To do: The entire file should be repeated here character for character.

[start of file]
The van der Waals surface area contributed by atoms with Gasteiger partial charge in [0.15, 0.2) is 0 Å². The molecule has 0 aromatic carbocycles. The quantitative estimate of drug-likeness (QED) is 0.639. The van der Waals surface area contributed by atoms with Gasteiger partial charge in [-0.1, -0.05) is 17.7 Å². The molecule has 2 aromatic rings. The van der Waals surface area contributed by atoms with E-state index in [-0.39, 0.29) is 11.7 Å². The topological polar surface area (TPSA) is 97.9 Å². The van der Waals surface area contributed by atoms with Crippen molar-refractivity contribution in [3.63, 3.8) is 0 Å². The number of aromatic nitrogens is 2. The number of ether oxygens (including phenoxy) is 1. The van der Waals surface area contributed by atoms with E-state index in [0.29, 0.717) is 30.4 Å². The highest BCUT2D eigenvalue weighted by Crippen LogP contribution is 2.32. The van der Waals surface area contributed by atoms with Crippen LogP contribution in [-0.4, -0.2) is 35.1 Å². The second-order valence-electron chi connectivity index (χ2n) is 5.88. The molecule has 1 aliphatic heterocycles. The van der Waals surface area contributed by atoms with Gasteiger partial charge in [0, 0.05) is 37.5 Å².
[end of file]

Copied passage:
The van der Waals surface area contributed by atoms with Gasteiger partial charge in [0.15, 0.2) is 0 Å². The molecule has 0 aromatic carbocycles. The quantitative estimate of drug-likeness (QED) is 0.639. The van der Waals surface area contributed by atoms with Gasteiger partial charge in [-0.1, -0.05) is 17.7 Å². The molecule has 2 aromatic rings. The van der Waals surface area contributed by atoms with E-state index in [-0.39, 0.29) is 11.7 Å². The topological polar surface area (TPSA) is 97.9 Å². The van der Waals surface area contributed by atoms with Crippen molar-refractivity contribution in [3.63, 3.8) is 0 Å². The number of aromatic nitrogens is 2. The number of ether oxygens (including phenoxy) is 1. The van der Waals surface area contributed by atoms with E-state index in [0.29, 0.717) is 30.4 Å². The highest BCUT2D eigenvalue weighted by Crippen LogP contribution is 2.32. The van der Waals surface area contributed by atoms with Crippen LogP contribution in [-0.4, -0.2) is 35.1 Å². The second-order valence-electron chi connectivity index (χ2n) is 5.88. The molecule has 1 aliphatic heterocycles. The van der Waals surface area contributed by atoms with Gasteiger partial charge in [0, 0.05) is 37.5 Å².